Created: Mon, 25 Aug 2014 05:42:00 EST
Updated: Mon, 25 Aug 2014 09:03:52 EST
Georgia-born former president Jimmy Carter addresses the crowd as 20 people from 13 different countries become U.S. citizens Monday at the Jimmy Carter National Historic Site in Plains, Georgia.
Greg Reid, from South Africa, has been a permanent U.S. resident since 2004. He got the news just weeks ago that he passed the interview process and would gain his U.S. citizenship.
"I’ve traveled all over the world, and this is the greatest nation in the world,” says Reid. “To be a part of it and contribute to the society is just something special."
Chris Abbett with the National Park Service says the NPS is celebrating its beginning, 98 years ago, with those beginning their new citizenship in the United States. He says it's an honor to have former president Carter as part of the celebration. "Just having an ex-president, former president, here to be able to share that time with them that just makes it even more real,” Abbett explains.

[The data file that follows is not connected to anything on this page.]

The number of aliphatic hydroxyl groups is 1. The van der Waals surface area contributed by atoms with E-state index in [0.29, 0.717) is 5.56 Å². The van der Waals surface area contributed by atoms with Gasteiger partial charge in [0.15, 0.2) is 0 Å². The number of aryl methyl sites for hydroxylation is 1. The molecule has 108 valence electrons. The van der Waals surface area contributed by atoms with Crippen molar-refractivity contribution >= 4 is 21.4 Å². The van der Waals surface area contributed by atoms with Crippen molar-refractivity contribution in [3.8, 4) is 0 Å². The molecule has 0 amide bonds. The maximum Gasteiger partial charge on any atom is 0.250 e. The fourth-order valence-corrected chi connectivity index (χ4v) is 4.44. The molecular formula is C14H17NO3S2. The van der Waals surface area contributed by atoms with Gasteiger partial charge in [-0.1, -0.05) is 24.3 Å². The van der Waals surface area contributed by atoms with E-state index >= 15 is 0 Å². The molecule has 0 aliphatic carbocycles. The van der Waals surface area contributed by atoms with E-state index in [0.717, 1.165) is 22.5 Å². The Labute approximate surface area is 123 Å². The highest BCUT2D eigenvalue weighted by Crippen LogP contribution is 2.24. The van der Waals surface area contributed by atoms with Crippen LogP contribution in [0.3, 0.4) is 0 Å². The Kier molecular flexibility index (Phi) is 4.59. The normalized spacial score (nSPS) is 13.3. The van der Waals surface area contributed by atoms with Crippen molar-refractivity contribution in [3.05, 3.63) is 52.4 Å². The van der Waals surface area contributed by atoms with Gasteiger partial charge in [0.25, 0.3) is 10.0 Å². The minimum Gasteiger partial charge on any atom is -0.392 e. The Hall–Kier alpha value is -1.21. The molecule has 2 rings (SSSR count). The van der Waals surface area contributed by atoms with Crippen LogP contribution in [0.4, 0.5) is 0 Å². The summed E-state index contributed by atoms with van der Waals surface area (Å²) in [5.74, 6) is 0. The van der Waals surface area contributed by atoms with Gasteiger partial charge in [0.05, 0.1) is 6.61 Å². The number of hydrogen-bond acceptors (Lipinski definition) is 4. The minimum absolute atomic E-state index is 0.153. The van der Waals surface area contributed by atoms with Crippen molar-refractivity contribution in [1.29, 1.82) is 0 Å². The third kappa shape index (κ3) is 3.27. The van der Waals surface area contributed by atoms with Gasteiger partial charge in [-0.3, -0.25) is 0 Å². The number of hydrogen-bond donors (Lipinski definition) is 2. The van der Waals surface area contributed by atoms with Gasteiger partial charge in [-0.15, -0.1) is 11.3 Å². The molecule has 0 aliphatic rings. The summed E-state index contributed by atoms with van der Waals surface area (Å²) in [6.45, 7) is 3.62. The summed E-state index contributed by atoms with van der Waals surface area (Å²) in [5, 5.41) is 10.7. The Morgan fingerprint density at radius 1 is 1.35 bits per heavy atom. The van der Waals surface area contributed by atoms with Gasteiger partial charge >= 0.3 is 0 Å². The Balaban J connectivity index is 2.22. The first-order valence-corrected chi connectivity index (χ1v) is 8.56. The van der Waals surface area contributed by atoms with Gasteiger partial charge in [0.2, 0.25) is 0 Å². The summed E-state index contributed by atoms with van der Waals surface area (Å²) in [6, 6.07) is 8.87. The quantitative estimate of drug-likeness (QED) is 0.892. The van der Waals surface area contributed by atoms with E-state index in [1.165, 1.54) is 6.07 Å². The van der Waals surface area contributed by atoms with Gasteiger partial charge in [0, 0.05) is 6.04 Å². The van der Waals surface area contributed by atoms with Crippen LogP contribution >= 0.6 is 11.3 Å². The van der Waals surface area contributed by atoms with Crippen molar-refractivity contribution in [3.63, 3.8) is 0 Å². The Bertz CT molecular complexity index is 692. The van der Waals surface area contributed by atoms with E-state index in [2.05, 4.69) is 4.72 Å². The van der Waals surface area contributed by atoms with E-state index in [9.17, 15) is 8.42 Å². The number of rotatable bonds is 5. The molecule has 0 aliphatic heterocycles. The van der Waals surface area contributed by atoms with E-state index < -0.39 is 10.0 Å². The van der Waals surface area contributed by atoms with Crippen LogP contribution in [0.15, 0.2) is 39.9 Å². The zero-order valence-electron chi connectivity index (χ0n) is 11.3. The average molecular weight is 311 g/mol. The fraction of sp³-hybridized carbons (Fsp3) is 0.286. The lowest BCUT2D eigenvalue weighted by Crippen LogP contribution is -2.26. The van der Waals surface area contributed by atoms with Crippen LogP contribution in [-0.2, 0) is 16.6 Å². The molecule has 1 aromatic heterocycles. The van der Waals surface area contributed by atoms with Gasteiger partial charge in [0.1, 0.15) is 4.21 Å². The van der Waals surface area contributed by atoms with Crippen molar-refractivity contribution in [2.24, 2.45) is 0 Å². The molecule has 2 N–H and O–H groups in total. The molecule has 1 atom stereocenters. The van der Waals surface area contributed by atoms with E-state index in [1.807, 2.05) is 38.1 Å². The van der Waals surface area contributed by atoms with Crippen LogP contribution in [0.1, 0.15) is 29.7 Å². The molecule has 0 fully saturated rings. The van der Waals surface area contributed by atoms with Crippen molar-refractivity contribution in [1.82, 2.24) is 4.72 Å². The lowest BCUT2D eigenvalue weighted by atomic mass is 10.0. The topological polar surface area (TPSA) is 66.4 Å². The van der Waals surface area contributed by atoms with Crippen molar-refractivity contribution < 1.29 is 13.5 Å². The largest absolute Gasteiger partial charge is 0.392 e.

Abbett explains events like this citizenship ceremony bring needed attention to national parks. The NPS is reaching out to people, like new citizens, who may not understand how to take advantage of the nearly 400 national parks in our country. He says parks offer preservation of nature, opportunities for physical activity, as well as education, like the history of the citizenship process in our country.
"A lot of these historic sites, like Jimmy Carter, are jewels that are spread throughout this country and people, lots of times, don't think about visiting," says Abbett.
This special day commemorating the 98th anniversary of the National Park Service now holds great significance to Reid. He explains his future plans in the country that has given him so much. "Hopefully be able to make a positive difference in somebody else's life," Reid says.
Every year in Atlanta, nearly 21,000 people gain their U.S. citizenships. Ceremonies, less formal than the one today, are held almost every day.